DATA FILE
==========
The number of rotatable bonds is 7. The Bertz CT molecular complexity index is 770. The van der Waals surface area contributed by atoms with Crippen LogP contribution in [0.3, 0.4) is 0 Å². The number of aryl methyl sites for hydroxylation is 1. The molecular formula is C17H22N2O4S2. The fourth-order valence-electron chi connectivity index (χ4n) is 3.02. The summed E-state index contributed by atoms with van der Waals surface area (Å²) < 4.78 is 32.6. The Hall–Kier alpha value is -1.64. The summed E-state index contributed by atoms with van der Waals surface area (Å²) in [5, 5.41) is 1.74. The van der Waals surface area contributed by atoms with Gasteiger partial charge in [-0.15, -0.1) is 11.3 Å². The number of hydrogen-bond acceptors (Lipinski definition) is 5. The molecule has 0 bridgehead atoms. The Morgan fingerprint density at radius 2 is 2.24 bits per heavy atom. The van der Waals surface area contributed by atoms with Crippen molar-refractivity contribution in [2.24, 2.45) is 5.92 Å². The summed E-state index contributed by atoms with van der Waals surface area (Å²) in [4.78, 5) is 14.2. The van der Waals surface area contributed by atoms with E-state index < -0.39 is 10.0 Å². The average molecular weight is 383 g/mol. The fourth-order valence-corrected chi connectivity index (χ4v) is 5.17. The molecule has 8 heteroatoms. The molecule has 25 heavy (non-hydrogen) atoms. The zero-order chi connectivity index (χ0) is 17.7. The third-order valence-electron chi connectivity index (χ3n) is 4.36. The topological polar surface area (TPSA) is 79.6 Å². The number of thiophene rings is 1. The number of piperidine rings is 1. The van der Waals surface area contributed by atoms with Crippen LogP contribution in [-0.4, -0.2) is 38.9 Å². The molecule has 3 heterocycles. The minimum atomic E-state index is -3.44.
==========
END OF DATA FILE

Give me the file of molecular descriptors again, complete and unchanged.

The number of rotatable bonds is 7. The Bertz CT molecular complexity index is 770. The van der Waals surface area contributed by atoms with Crippen LogP contribution in [0.3, 0.4) is 0 Å². The number of aryl methyl sites for hydroxylation is 1. The molecular formula is C17H22N2O4S2. The fourth-order valence-electron chi connectivity index (χ4n) is 3.02. The summed E-state index contributed by atoms with van der Waals surface area (Å²) < 4.78 is 32.6. The Hall–Kier alpha value is -1.64. The summed E-state index contributed by atoms with van der Waals surface area (Å²) in [5, 5.41) is 1.74. The van der Waals surface area contributed by atoms with Gasteiger partial charge in [-0.15, -0.1) is 11.3 Å². The number of hydrogen-bond acceptors (Lipinski definition) is 5. The molecule has 0 bridgehead atoms. The Morgan fingerprint density at radius 2 is 2.24 bits per heavy atom. The van der Waals surface area contributed by atoms with Crippen molar-refractivity contribution in [2.24, 2.45) is 5.92 Å². The summed E-state index contributed by atoms with van der Waals surface area (Å²) in [4.78, 5) is 14.2. The van der Waals surface area contributed by atoms with E-state index < -0.39 is 10.0 Å². The average molecular weight is 383 g/mol. The fourth-order valence-corrected chi connectivity index (χ4v) is 5.17. The molecule has 8 heteroatoms. The molecule has 25 heavy (non-hydrogen) atoms. The zero-order chi connectivity index (χ0) is 17.7. The third-order valence-electron chi connectivity index (χ3n) is 4.36. The topological polar surface area (TPSA) is 79.6 Å². The number of thiophene rings is 1. The number of piperidine rings is 1. The van der Waals surface area contributed by atoms with Crippen LogP contribution in [-0.4, -0.2) is 38.9 Å². The molecule has 3 heterocycles. The minimum atomic E-state index is -3.44.